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Watch the Steven Feifke Big Band recording "Patience's Promise," with Benny Benack III as soloist

Pianist, composer and bandleader Steven Feifke in the studio, playing his composition "Patience's Promise."
courtesy of the artist
Pianist, composer and bandleader Steven Feifke in the studio, playing his composition "Patience's Promise."

Pianist, composer and bandleader Steven Feifke doesn’t believe in waiting for a good thing to happen. He thinks success is a direct result of vigorous action.

“I used to wait and wait, and then … nothing,” Feifke says. “So, I used to tell myself, ‘Patience’s promise is a lie.’”

Feifke’s tireless efforts yielded a notable distinction earlier this year — when, at 31, he became the youngest-ever winner of a Grammy award for Best Large Jazz Ensemble Album. He received the award for Generation Gap Jazz Orchestra, an album that bursts with contributions from guests like singer Kurt Elling, trumpeter Sean Jones, and saxophonists Alexa Tarantino and Roxy Coss.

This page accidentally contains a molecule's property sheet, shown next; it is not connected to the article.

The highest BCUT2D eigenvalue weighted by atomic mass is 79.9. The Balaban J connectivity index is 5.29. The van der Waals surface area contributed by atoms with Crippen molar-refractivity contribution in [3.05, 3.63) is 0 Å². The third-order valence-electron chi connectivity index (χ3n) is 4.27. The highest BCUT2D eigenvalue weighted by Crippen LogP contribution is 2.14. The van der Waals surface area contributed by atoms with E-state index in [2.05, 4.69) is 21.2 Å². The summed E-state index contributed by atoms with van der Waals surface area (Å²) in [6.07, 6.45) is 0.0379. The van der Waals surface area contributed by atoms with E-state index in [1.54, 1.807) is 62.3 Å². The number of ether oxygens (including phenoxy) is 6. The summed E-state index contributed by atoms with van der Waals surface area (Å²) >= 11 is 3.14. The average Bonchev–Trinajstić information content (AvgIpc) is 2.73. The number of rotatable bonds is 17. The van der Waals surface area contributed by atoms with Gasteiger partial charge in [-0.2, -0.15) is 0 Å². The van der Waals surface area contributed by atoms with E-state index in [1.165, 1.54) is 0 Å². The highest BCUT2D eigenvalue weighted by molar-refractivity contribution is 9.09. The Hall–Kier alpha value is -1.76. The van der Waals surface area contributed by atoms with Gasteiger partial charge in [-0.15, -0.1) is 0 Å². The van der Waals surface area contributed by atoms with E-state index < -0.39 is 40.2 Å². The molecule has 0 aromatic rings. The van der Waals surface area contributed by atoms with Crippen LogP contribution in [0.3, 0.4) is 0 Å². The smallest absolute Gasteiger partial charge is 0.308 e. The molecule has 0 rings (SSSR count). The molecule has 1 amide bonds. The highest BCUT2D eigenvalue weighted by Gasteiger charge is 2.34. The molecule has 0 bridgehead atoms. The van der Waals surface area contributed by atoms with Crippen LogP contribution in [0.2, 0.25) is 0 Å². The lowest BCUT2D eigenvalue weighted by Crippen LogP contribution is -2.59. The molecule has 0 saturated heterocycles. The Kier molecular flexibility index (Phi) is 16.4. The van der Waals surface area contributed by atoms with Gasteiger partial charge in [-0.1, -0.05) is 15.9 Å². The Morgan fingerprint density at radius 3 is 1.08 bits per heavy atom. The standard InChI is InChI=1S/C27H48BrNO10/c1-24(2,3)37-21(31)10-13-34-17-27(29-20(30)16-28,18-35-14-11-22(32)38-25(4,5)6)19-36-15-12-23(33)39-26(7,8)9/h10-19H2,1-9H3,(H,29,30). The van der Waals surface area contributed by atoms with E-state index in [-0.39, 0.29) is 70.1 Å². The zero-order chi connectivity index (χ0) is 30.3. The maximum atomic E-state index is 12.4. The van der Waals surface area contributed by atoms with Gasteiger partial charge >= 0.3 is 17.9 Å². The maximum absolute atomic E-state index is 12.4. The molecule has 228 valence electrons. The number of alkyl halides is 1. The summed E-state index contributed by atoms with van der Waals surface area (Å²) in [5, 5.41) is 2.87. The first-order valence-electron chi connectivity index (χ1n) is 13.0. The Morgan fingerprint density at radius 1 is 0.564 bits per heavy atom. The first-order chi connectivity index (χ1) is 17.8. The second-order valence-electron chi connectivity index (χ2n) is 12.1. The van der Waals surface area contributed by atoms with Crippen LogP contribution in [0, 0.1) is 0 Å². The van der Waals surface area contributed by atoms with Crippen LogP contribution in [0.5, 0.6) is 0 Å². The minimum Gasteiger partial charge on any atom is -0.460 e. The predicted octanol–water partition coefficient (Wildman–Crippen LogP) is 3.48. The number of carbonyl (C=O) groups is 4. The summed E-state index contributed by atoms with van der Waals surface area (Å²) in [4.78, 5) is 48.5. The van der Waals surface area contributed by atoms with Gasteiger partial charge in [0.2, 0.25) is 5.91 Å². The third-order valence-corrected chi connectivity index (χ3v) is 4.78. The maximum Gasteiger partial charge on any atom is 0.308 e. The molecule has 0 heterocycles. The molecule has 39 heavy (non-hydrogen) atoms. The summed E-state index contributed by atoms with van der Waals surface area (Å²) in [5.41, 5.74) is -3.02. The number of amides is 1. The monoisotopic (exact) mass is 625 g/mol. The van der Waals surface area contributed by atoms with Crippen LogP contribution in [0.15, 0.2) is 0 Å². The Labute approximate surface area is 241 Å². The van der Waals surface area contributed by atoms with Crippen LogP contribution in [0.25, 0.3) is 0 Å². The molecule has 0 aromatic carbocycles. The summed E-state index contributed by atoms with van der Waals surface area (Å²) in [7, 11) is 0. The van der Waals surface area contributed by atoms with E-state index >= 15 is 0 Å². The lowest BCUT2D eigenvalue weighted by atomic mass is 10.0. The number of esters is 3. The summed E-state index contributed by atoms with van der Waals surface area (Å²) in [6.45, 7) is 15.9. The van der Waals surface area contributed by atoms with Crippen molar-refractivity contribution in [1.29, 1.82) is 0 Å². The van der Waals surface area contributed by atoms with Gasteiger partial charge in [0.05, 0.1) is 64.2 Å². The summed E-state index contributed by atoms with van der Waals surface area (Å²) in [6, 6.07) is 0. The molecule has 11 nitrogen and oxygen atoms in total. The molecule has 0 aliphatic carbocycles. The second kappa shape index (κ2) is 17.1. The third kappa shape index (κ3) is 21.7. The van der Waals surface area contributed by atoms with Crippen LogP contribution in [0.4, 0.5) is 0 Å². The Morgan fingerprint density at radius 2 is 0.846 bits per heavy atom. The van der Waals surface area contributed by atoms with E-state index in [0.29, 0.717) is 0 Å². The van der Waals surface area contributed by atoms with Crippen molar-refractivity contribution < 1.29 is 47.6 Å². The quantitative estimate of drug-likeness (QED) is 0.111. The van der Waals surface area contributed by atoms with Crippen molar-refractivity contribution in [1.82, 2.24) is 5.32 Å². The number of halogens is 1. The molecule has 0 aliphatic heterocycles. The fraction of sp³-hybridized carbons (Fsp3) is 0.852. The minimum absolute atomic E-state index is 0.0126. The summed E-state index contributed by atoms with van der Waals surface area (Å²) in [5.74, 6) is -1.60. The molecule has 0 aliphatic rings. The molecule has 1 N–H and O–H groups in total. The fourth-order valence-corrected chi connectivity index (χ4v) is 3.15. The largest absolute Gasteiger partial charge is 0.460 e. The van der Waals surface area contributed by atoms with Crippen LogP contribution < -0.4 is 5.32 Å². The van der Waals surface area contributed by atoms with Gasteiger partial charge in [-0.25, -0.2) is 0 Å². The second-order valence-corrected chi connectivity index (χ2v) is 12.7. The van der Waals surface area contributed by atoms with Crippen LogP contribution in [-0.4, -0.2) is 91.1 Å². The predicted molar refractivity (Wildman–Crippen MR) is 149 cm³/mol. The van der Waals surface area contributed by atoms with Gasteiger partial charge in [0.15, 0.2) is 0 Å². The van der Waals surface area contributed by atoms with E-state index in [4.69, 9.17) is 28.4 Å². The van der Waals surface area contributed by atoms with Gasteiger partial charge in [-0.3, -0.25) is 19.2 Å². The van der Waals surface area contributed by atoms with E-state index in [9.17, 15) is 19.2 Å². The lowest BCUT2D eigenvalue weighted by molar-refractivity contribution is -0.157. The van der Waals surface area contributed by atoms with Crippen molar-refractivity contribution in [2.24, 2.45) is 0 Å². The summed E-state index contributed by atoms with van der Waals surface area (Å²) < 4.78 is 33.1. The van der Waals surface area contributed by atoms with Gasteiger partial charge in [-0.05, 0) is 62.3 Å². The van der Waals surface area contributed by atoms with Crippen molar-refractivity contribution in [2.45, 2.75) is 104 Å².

Catalyst, released in June on La Reserve Records, is Feifke’s sixth album in the last two years. It’s a reflection on Newton’s First Law of Motion, which states that an object in motion stays in motion. One tune in particular, “Patience’s Promise,” is Feifke’s musical refutation of the mentality that good things come to those who wait. WRTI is pleased to premiere a video for the track, filmed in the studio.

Helping Feifke to forge ahead here is Benny Benack III, a trumpeter and vocalist who released his own album on the La Reserve label this summer. This medium waltz is a perfect environment for Benack’s crackling melodicism (this time on flugelhorn), aided by the expert steering of drummer Bryan Carter. The song moves us forward — avoiding all turbulence with the greatest of ease.

Tune in to Evening Jazz to hear “Patience’s Promise” and other selections from Steven Feifke’s Catalyst.

Greg Bryant has been a longtime curator of improvisational music as a broadcaster, writer, host and musician. As a young child, he began absorbing the artistry of Miles Davis, Les McCann, Jimmy Smith, James Brown, Ornette Coleman, Weather Report, and Jimi Hendrix via his parent's record collection. He was so moved by what he was experiencing that he took pride in relaying all of his discoveries with anyone who would listen.